All eyes will be on Vettel in Japan
An incident-packed Korean Grand Prix that saw two safety cars, a flaming Red Bull, dicing Lotuses and another Sebastian Vettel victory means that all eyes will be on Japan this weekend.
Not only is Suzuka a favourite amongst fans and drivers alike due to its challenging nature, there are several key storylines to watch out for.
So without further ado, here they are.
One of the major talking points following the Korean Grand Prix was Romain Grosjean’s annoyance that he was not allowed his second place back after teammate Kimi Raikkonen passed him towards the end of the race.
Grosjean had been running a strong second until the safety car period but a slight mistake allowed Raikkonen past. But unlike in Britain and Germany where Grosjean was ordered to surrender track position, the Frenchman was told to keep racing.
After an indifferent season, it appears as though Grosjean is now finding some late-season form, keen to prove himself as the Lotus No. 1 in light of Raikkonen’s imminent departure and the likely arrival of Nico Hulkenberg, reported by BBC Sport.
It will be interesting to see who gets the upper hand in Japan.
Will Hulkenberg be big in Japan?
Talking of the likelihood of Hulkenberg moving to Lotus, it will be fascinating to see how the Sauber driver fares in Japan.
The German has enjoyed a stellar season in distinctly average machinery culminating in a brilliant drive to fourth in Japan. He too is eager to keep up the momentum and force his potential employers' hand into offering him the contract he wants before the month is out.
Can Alonso throw a spanner in the Red Bull works?
One thing we know about Fernando Alonso by now is that he never gives up the fight until the final race.
The Spaniard took the title fight to the wire last year, and, although it all seems done and dusted barring a minor miracle, I expect Alonso to come out all guns blazing in Japan.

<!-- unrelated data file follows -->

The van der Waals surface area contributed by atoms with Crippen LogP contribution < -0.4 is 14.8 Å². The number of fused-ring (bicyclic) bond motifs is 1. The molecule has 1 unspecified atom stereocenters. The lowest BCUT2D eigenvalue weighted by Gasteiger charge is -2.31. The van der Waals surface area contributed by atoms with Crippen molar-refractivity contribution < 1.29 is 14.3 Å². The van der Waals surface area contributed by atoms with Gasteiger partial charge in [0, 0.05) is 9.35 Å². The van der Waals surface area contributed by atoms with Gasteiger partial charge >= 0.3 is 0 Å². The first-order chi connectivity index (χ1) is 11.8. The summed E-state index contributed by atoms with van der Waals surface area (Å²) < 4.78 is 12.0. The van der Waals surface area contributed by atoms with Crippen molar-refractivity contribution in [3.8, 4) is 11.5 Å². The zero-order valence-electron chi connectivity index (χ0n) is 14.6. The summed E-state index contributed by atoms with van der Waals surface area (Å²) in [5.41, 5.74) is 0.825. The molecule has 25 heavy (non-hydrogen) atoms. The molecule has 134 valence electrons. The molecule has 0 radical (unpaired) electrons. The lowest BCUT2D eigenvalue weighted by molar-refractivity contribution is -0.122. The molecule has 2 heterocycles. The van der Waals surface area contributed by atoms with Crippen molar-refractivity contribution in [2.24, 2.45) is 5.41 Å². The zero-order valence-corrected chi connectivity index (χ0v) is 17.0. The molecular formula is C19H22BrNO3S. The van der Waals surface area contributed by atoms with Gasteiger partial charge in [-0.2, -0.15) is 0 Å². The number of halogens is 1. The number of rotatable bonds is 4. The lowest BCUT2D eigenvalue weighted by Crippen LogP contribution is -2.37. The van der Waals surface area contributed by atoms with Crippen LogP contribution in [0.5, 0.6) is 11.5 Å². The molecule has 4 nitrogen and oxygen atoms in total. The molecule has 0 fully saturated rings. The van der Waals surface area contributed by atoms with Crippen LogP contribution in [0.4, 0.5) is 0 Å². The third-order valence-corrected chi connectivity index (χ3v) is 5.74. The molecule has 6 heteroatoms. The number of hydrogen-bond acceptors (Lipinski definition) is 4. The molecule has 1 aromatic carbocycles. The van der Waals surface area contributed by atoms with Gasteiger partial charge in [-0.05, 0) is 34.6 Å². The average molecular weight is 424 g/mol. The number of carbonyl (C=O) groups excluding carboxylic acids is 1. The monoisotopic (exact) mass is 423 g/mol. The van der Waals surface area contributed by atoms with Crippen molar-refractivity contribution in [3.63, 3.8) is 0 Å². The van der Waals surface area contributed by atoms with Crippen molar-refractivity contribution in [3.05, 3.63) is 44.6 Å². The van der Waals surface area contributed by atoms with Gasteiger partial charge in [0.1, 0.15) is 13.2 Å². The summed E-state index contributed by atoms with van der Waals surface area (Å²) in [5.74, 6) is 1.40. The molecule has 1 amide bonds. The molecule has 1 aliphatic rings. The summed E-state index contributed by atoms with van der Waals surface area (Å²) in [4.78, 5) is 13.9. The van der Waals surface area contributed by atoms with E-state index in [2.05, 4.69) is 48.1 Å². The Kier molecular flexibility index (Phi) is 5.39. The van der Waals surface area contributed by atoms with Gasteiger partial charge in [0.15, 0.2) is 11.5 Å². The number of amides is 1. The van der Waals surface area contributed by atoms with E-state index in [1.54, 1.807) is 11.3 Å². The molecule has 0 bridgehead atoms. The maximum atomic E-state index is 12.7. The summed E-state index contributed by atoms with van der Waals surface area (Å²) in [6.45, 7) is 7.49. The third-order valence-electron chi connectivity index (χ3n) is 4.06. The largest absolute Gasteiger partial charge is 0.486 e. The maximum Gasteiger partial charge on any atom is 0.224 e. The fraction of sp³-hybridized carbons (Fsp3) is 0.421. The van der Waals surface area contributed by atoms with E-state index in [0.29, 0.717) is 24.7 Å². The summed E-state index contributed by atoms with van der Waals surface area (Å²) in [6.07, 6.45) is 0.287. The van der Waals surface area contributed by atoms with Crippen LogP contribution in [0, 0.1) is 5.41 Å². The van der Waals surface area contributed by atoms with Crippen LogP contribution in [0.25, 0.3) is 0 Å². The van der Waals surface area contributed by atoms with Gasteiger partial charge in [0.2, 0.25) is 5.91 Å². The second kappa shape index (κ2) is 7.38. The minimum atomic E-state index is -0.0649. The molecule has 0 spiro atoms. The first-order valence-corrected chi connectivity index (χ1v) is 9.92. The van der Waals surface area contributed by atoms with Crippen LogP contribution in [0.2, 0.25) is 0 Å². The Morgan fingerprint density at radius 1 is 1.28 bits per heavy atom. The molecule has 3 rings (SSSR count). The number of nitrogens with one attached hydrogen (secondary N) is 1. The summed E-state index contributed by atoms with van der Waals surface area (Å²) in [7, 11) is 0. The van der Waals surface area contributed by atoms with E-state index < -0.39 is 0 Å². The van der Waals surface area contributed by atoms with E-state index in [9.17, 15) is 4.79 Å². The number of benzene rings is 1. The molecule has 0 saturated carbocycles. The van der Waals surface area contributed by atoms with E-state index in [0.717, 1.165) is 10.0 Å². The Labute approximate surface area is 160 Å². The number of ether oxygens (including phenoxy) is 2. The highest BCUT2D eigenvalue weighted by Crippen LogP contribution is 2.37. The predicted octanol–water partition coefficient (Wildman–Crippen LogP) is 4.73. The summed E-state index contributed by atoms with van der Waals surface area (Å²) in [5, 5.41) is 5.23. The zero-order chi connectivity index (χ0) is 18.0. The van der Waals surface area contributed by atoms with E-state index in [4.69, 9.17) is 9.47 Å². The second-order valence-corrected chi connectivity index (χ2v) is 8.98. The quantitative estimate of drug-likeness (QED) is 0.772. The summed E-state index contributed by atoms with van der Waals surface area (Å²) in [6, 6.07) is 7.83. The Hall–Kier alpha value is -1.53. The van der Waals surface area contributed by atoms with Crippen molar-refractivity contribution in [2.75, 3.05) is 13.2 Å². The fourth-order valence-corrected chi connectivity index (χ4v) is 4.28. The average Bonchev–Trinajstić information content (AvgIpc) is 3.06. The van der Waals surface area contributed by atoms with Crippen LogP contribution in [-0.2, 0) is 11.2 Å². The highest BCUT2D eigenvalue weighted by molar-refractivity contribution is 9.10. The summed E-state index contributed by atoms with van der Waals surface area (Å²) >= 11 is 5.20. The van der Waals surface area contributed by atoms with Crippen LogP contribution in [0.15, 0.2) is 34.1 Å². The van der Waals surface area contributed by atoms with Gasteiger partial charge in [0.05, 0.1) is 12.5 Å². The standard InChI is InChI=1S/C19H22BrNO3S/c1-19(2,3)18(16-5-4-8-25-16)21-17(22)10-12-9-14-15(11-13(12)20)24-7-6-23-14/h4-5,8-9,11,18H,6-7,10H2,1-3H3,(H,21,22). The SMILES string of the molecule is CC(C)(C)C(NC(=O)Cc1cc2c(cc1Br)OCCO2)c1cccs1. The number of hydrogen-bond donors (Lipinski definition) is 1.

Yet again Pirelli came under fire after the Korean Grand Prix following another spectacular tyre delamination on Sergio Perez’s McLaren.
It’s not the first time this season such a delamination has happened to Perez, a similar blowout ending his Silverstone race. And the Mexican told Autosport that enough is enough.
It is obviously very frustrating if you fight a car for more than one lap or two, you destroy your tyre. It means if you are in to a certain strategy you will not complete that strategy, so you have to change things. It just makes it tricky. But what is totally unacceptable is that we see tyres exploding. So I think that is totally unacceptable from teams and drivers definitely.
Pirelli had brought the supersoft and medium tyre compound to Korea but have decided to stick with last year’s medium and hard compounds for Japan as the tyres will be tested to their limits due to the very high average cornering speeds.
Let’s hope they hold up to the test.
You didn’t think I’d forgotten did you? The question on everyone’s lips will be whether Sebastian Vettel will wrap his fourth successive drivers’ title in Japan.
A win seems highly likely as not only is Vettel on a roll, but he loves the demanding Suzuka circuit and won there last time out.
But it appears he will have to wait until after Japan to be crowned world champion once again as he also needs Fernando Alonso to finish lower than eight, and that is as unlikely as a Vettel win is likely.